Consider applying an external voltage to the junction as shown below, with the negative terminal connected to the P type material and the positive terminal connected to the N type material. If this was a simple conductor, the external voltage would cause electron flow from the negative terminal of the battery, through the device and back to the positive terminal. However for the PN junction this would require injecting electrons into the P type material. These electrons would recombine with holes and therefore further deplete the majority charge carriers in the P type semiconductor. Also, removing electrons from the N type material, would obviously cause further depletion of free electrons, (i.e. the majority charge carriers in the N type semiconductor). This causes a widening of the depletion layer and an increase in the charge at the junction, which reinforces the barrier voltage and opposes the applied voltage. The net result is that when the PN junction is reversed biased, it blocks current flow.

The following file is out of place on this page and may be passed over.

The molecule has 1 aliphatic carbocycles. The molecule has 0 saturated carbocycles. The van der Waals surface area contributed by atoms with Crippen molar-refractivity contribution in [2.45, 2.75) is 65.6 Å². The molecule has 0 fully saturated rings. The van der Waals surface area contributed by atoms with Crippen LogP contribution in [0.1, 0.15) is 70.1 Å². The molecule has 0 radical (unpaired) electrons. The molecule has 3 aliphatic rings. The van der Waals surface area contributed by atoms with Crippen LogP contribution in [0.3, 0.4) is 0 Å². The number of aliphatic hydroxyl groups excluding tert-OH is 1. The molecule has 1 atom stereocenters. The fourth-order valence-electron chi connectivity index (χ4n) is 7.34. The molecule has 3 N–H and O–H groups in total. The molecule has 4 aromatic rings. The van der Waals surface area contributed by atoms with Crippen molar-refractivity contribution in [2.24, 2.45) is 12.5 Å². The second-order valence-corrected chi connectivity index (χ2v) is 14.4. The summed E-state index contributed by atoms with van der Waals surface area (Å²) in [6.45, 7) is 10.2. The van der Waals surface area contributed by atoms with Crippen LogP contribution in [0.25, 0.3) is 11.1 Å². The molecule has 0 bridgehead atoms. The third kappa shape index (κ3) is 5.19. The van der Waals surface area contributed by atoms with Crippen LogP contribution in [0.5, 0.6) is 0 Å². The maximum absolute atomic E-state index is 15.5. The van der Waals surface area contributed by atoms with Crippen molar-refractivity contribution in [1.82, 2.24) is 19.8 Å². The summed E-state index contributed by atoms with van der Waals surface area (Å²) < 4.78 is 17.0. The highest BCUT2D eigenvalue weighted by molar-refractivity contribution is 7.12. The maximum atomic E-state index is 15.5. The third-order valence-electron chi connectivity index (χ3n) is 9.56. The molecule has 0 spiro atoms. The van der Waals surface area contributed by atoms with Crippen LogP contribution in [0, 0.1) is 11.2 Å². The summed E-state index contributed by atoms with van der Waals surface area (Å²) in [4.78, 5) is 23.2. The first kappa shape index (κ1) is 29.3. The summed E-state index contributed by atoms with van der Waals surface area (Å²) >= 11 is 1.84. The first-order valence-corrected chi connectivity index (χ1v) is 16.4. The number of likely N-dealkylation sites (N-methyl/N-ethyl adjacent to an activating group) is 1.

Another way of understanding this, is to consider the conduction properties of the depletion region. It is completely depleted of majority current carriers. i.e. The free electrons produced by the doping process in the N type material, have migrated across the junction and the majority carriers, (holes), in the P type have been lost, due to recombining with these electrons. Therefore the conduction properties within the depletion layer, have been reduced to that of pure silicon and so it forms a high resistance barrier, between the conductive material either side.
If the semiconductor was at a temperature of 0K, the depletion layer would act as a perfect insulator and no current would flow. However like pure semiconductor, at normal temperatures electron hole pair generation occurs, which provides enough mobile charge carriers for a small current to flow through the depletion layer. We refer to this as leakage current.
In summary, we can say that in a reverse biased PN junction, there is no current flow from majority charge carriers through the device, because there are no majority charge carriers within the depletion layer. However, a small leakage current will flow, due to minority charge carriers from electron hole pair generation. (The depletion layer effectively forms a very high resistance layer between the conductive regions, which only allows a small leakage current to flow.)